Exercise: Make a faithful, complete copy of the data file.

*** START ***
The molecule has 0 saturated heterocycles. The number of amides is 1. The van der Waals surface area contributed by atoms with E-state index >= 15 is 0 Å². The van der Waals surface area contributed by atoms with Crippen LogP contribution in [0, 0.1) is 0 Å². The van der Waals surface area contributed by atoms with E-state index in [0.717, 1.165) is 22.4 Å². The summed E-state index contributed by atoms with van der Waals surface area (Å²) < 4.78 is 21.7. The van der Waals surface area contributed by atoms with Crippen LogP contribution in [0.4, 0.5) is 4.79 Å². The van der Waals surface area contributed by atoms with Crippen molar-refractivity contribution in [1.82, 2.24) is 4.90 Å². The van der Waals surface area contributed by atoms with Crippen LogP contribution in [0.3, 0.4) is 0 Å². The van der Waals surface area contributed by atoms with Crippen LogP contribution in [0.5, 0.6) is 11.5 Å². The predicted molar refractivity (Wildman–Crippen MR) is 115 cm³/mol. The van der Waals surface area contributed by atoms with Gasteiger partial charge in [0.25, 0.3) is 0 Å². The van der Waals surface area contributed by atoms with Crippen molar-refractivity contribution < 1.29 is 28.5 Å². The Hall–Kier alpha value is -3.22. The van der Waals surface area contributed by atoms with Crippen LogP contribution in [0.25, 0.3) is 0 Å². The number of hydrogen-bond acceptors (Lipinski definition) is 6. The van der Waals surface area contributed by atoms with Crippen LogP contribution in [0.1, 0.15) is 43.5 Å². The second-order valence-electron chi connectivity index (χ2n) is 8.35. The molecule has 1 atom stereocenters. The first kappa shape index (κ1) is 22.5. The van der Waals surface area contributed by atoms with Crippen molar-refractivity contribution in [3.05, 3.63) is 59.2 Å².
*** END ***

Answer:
The molecule has 0 saturated heterocycles. The number of amides is 1. The van der Waals surface area contributed by atoms with E-state index >= 15 is 0 Å². The van der Waals surface area contributed by atoms with Crippen LogP contribution in [0, 0.1) is 0 Å². The van der Waals surface area contributed by atoms with E-state index in [0.717, 1.165) is 22.4 Å². The summed E-state index contributed by atoms with van der Waals surface area (Å²) < 4.78 is 21.7. The van der Waals surface area contributed by atoms with Crippen LogP contribution in [0.4, 0.5) is 4.79 Å². The van der Waals surface area contributed by atoms with Crippen molar-refractivity contribution in [1.82, 2.24) is 4.90 Å². The van der Waals surface area contributed by atoms with Crippen LogP contribution in [0.3, 0.4) is 0 Å². The van der Waals surface area contributed by atoms with Crippen LogP contribution in [0.5, 0.6) is 11.5 Å². The predicted molar refractivity (Wildman–Crippen MR) is 115 cm³/mol. The van der Waals surface area contributed by atoms with Gasteiger partial charge in [0.25, 0.3) is 0 Å². The van der Waals surface area contributed by atoms with Crippen molar-refractivity contribution < 1.29 is 28.5 Å². The Hall–Kier alpha value is -3.22. The van der Waals surface area contributed by atoms with Crippen LogP contribution in [0.25, 0.3) is 0 Å². The number of hydrogen-bond acceptors (Lipinski definition) is 6. The van der Waals surface area contributed by atoms with Crippen LogP contribution in [0.1, 0.15) is 43.5 Å². The second-order valence-electron chi connectivity index (χ2n) is 8.35. The molecule has 1 atom stereocenters. The first kappa shape index (κ1) is 22.5. The van der Waals surface area contributed by atoms with Crippen molar-refractivity contribution in [3.05, 3.63) is 59.2 Å².